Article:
[We can] come, finally, to find at the end of the day, not merely time’s revenge on life, but life’s revenge on time: an abiding grace for both the fragility and the fullness of life. ~ Umair Haque
I came across an article several weeks ago on the HBR Blog Network that I wanted to share, especially now that January is over and our resolve to change may be faltering. The following was taken from Umair Haque’s excellent article titled “How to Have a Year that Matters.” To read it in full, click here.
Let’s cut the crap. Life is short, you have less time than you think, and there are no baby unicorns coming to save you…
A life well lived always demands [that] one asks of one’s self: is it worth it? Is the heartache worth the breakthrough; is the desolation worth the accomplishment; is the anguish balanced by the jubilation; perhaps, even, are the moments of bitter despair, sometimes, finally, the very instants we treasure most? There’s no easy answer, no simplistic rule of thumb. The scales of life always hang before us — and always ask us to weigh the burden of our choices carefully…
Hence: every moment of every day of this year, and every year that follows, what I want you to map is the uncharted shore of potential: the capacity of life to dream, wonder, imagine, create, build, transform, better, and love; the infusion of the art of living into the heart of every instant of existence…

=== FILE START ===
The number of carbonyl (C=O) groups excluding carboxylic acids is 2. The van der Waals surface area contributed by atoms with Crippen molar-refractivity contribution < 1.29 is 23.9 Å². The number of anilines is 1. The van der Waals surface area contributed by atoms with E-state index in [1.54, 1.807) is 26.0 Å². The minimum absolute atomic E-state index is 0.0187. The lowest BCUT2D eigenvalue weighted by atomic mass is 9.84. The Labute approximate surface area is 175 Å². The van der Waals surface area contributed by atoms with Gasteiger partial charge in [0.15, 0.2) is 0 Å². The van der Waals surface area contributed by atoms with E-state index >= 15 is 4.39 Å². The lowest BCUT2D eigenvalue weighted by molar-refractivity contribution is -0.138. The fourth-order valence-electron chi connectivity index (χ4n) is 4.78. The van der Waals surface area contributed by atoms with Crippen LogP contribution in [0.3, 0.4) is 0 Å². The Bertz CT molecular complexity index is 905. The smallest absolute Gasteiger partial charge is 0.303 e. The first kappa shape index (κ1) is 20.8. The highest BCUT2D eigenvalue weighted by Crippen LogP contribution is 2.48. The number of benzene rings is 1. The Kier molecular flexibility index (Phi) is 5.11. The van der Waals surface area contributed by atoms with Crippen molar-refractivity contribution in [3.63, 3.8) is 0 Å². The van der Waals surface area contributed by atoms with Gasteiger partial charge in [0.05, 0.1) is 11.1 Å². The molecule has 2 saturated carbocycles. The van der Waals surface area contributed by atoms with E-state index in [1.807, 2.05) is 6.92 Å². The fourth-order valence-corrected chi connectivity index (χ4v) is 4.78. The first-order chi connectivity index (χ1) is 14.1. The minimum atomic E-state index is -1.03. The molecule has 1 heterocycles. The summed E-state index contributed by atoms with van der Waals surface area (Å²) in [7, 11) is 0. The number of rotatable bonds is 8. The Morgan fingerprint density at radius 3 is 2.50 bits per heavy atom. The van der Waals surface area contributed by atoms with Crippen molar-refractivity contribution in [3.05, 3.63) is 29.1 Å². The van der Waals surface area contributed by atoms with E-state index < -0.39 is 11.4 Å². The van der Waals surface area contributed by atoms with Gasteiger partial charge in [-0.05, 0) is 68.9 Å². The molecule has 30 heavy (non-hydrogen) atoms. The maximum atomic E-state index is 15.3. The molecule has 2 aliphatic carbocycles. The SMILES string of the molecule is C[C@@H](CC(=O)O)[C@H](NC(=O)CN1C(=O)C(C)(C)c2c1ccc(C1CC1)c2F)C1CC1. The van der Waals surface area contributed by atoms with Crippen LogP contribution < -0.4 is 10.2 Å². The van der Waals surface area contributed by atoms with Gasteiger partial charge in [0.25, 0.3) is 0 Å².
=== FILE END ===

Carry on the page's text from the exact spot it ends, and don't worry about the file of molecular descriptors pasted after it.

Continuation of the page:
There’s a kind of quiet magic that each and every one of us is condemned to have in us, every moment of our lives: the facility to exalt life beyond the mundane, and into the meaningful; beyond the generic, and into the singular; through the abstract, and into the concrete; past the individual, and towards the universal. And it’s when we reject this, the truest and worthiest gift of life, that we have squandered the fundamental significance of being human; that the soil of our lives feels arid, featureless, fallow, a desert that never came to life; because, in truth, it has been.
And so this almost magical facility you and I have, potential, is something like an existential obligation that we must live up to: for it’s only when we not just accept it, but employ it at its maximum, that we can reconcile ourselves not merely to regret, but with mortality; that we can escape not merely our own lesser selves, but the all-destroying scythe of futility; and come, finally, to find, at the end of the day, not merely time’s revenge on life, but life’s revenge on time: an abiding grace for both the fragility and the fullness of life.
I don’t pretend any of the above is revolutionary, or new, or anything less than obvious. Yet, the lessons of a life well lived rarely are: they’re simple, timeless truths.
So let me ask…Why are you here? Do you want this to be another year that flies by, half-hearted, arid, rootless, barely remembered, dull with dim glimpses of what might have been? Or do you want this to be a year that you savour, for the rest of your surprisingly short time on Planet Earth, as the year you started, finally, irreversibly, uncompromisingly, to explosively unfurl a life that felt fully worth living?
The choice is yours. And it always has been.
Let’s live up to our potential this year. Let’s be the best we can be.